I was standing at the bus stop the other day and noticed in the parking lot adjacent to the stop a 50 foot transport trailer. It was set at a rakish angle, sort of slanted to the front, with the very back wheels sagging down, searching for ground. As I looked to the front of the trailer the cause became obvious, the front leveler jacks had crashed two feet straight down through the asphalt and sunk to the cross support beam.
There was a phone number on the building to which the parking lot was attached, so I phoned and talked to a fellow about the situation. It turns out that yes he knew the truck was there, and no he was none too pleased with the holes in the asphalt, and that it was filled with phone books. The situation in hand, and my civic responsibility served, I sat back down on the bus stop bench to wait.
Now some people think best in the shower. Some folks do their top drawer cogitating while driving or walking the dog. For me, nothing gets the neurons snapping like sitting at a bus stop on a sunny day.
So I sat there thinking about phone books. Phone books are odd things, really. Every couple of years a company that I presume that I am paying through some hidden fee or tax, drops of a large book with the phone numbers of 1,342,750 people I don’t know on my doorstep. I usually go through the phone book and make sure my phone number is in there, though I’m not sure why. Then I look for the first person in the book (this year it’s someone with the name of “A”. Just “A”) and the last person in the book, ( a K.C. Zzypher from White Rock) and then I put the book in the stack of phonebooks next to the phone and I never look at it again. I can’t remember the last time I used one. Most people don’t use the phone book because they already now the people they want to phone. Really, when was the last time you picked up the phone book, let it fall open to page 268 and phoned a random someone on that page that you don’t know just for fun?
We take the phonebook for granted, but let’s look at the total impact of this bit of antique technology. Each book weighs 2.75 pounds and is made of 25% recycled content. Virgin newsprint requires seventeen 30 foot trees, 3.7 acres of land, 2 barrels of oil, 7,000 gallons of water and over 4,000 kilowatt hours of electricity to create 1 ton of newsprint. Do the math and it works out that the Vancouver phone book is directly responsible for 5125 acres of trees being cut down. That’s four and a half Stanley Parks worth of trees. Pre wind storm!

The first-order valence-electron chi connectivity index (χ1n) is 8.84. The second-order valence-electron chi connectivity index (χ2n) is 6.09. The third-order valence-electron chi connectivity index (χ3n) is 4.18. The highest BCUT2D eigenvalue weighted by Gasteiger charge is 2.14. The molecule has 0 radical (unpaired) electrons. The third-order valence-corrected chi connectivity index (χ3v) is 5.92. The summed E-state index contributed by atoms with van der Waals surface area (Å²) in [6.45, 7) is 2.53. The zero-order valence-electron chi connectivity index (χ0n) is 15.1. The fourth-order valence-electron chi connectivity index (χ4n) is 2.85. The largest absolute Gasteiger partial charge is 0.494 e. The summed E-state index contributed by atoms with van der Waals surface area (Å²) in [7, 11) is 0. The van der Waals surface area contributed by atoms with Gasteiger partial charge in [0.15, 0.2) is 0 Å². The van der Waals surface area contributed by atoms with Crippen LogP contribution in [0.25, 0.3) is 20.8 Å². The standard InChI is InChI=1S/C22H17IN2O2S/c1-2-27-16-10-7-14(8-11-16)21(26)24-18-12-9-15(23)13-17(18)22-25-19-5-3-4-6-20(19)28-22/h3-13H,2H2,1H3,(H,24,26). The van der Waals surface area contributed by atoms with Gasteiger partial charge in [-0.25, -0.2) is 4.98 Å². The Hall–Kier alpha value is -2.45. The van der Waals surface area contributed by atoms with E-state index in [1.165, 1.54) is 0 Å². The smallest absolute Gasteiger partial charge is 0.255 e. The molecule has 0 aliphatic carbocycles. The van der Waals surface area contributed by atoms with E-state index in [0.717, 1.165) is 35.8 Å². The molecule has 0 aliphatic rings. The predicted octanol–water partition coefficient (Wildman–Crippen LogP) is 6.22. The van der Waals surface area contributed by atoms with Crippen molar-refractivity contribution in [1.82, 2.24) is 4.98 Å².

And the phone book fairy doesn’t make them appear on your door step. Each phone book is taken by truck and delivered to your door. Multiply the number of miles of roads in Metro Vancouver by a truck moving at a low average speed getting very poor gas mileage and you come out to a whole lot of pollution and green house gases. I don’t care how efficient your truck is, delivering 1,342,750 phone books causes a bunch of pollution. And totally avoidable pollution at that.
The solution is simple. First off, instead of hiding the costs of the phonebooks start charging homeowners the true cost for the darn things. Add up the price of production, delivery, and the associated social costs of pollution, and then give them the option of not getting a phone book. Of course nobody will like being charged for something that they were getting before for free, but like 1976 winner of the Nobel Prize in Economics, Milton Friedman said, “There is no free lunch.” Somebody, somewhere is paying for the phone book, and if you want to know who that is, find a mirror. Secondly, on those rare occasions that you need to find a number, phone 411 and pay 95¢, or go online to www.canada411.ca and find the number for free.
Well that was easy. If somebody would just listen to me I could stop 5000 acres of trees from getting cut down.
1,342,750 People I Don’t Know